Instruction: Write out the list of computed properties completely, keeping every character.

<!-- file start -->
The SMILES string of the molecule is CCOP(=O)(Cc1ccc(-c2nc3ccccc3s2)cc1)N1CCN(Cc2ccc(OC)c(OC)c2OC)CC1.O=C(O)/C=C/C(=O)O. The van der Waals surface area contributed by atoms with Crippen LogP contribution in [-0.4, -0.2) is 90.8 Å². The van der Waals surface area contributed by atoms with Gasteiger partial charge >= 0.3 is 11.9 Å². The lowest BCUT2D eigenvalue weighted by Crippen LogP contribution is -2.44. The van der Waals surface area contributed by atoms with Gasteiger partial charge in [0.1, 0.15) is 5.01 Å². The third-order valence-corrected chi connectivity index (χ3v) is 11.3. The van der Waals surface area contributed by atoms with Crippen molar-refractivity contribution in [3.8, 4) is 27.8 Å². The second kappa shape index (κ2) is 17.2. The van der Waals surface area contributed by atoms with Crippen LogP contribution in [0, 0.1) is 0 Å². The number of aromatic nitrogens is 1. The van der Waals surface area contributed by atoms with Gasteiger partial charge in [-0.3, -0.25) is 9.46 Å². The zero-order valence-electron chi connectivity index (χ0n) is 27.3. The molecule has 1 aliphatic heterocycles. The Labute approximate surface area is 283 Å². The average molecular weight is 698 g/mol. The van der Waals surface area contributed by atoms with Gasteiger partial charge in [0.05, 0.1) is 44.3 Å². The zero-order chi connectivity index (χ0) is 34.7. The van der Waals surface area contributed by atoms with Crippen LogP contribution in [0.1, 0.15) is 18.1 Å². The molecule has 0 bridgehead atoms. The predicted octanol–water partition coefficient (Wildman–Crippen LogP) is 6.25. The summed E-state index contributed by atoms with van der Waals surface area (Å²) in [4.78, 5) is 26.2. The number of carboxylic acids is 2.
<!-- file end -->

The SMILES string of the molecule is CCOP(=O)(Cc1ccc(-c2nc3ccccc3s2)cc1)N1CCN(Cc2ccc(OC)c(OC)c2OC)CC1.O=C(O)/C=C/C(=O)O. The van der Waals surface area contributed by atoms with Crippen LogP contribution in [-0.4, -0.2) is 90.8 Å². The van der Waals surface area contributed by atoms with Gasteiger partial charge >= 0.3 is 11.9 Å². The lowest BCUT2D eigenvalue weighted by Crippen LogP contribution is -2.44. The van der Waals surface area contributed by atoms with Gasteiger partial charge in [0.1, 0.15) is 5.01 Å². The third-order valence-corrected chi connectivity index (χ3v) is 11.3. The van der Waals surface area contributed by atoms with Crippen molar-refractivity contribution in [3.8, 4) is 27.8 Å². The second kappa shape index (κ2) is 17.2. The van der Waals surface area contributed by atoms with Crippen LogP contribution in [0, 0.1) is 0 Å². The number of aromatic nitrogens is 1. The van der Waals surface area contributed by atoms with Gasteiger partial charge in [-0.3, -0.25) is 9.46 Å². The zero-order valence-electron chi connectivity index (χ0n) is 27.3. The molecule has 1 aliphatic heterocycles. The Labute approximate surface area is 283 Å². The average molecular weight is 698 g/mol. The van der Waals surface area contributed by atoms with Gasteiger partial charge in [0.05, 0.1) is 44.3 Å². The zero-order chi connectivity index (χ0) is 34.7. The van der Waals surface area contributed by atoms with Crippen LogP contribution in [0.1, 0.15) is 18.1 Å². The molecule has 0 bridgehead atoms. The predicted octanol–water partition coefficient (Wildman–Crippen LogP) is 6.25. The summed E-state index contributed by atoms with van der Waals surface area (Å²) in [4.78, 5) is 26.2. The number of carboxylic acids is 2.